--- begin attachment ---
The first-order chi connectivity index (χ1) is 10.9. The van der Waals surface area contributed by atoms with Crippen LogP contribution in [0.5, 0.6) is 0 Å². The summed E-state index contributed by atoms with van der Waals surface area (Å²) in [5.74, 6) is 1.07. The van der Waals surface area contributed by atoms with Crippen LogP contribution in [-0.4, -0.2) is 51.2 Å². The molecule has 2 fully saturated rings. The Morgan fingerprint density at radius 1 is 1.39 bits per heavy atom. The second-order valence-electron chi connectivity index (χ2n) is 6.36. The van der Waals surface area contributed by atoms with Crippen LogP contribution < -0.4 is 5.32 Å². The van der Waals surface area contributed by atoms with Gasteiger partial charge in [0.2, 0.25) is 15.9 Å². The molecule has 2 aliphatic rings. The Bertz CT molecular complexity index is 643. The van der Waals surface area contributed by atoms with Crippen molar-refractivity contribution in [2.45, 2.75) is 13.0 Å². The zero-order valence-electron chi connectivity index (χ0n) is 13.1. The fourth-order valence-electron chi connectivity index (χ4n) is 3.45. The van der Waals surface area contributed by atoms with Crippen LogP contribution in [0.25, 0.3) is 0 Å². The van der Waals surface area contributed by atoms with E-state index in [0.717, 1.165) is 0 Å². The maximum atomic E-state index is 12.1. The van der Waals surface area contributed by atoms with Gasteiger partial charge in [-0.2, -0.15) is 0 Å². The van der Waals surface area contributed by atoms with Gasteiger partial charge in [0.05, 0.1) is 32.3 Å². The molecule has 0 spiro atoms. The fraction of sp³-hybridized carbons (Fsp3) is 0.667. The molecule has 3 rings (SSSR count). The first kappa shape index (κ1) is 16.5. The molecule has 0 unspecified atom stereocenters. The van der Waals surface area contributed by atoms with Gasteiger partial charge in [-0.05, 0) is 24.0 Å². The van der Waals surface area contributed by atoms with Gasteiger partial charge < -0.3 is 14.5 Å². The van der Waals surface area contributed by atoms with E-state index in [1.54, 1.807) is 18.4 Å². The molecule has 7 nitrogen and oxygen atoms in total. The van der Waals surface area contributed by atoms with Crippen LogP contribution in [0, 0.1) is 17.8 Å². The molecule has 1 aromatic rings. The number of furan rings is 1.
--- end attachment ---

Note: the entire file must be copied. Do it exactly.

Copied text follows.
The first-order chi connectivity index (χ1) is 10.9. The van der Waals surface area contributed by atoms with Crippen LogP contribution in [0.5, 0.6) is 0 Å². The summed E-state index contributed by atoms with van der Waals surface area (Å²) in [5.74, 6) is 1.07. The van der Waals surface area contributed by atoms with Crippen LogP contribution in [-0.4, -0.2) is 51.2 Å². The molecule has 2 fully saturated rings. The Morgan fingerprint density at radius 1 is 1.39 bits per heavy atom. The second-order valence-electron chi connectivity index (χ2n) is 6.36. The van der Waals surface area contributed by atoms with Crippen LogP contribution < -0.4 is 5.32 Å². The van der Waals surface area contributed by atoms with Gasteiger partial charge in [0.2, 0.25) is 15.9 Å². The molecule has 2 aliphatic rings. The Bertz CT molecular complexity index is 643. The van der Waals surface area contributed by atoms with Crippen molar-refractivity contribution in [2.45, 2.75) is 13.0 Å². The zero-order valence-electron chi connectivity index (χ0n) is 13.1. The fourth-order valence-electron chi connectivity index (χ4n) is 3.45. The van der Waals surface area contributed by atoms with Crippen LogP contribution in [0.25, 0.3) is 0 Å². The van der Waals surface area contributed by atoms with E-state index in [0.717, 1.165) is 0 Å². The maximum atomic E-state index is 12.1. The van der Waals surface area contributed by atoms with Gasteiger partial charge in [-0.2, -0.15) is 0 Å². The van der Waals surface area contributed by atoms with Gasteiger partial charge in [0.05, 0.1) is 32.3 Å². The molecule has 0 spiro atoms. The fraction of sp³-hybridized carbons (Fsp3) is 0.667. The molecule has 3 rings (SSSR count). The first kappa shape index (κ1) is 16.5. The molecule has 0 unspecified atom stereocenters. The van der Waals surface area contributed by atoms with Gasteiger partial charge in [-0.05, 0) is 24.0 Å². The van der Waals surface area contributed by atoms with Gasteiger partial charge < -0.3 is 14.5 Å². The van der Waals surface area contributed by atoms with E-state index in [1.54, 1.807) is 18.4 Å². The molecule has 7 nitrogen and oxygen atoms in total. The van der Waals surface area contributed by atoms with Crippen LogP contribution in [0, 0.1) is 17.8 Å². The molecule has 1 aromatic rings. The number of furan rings is 1.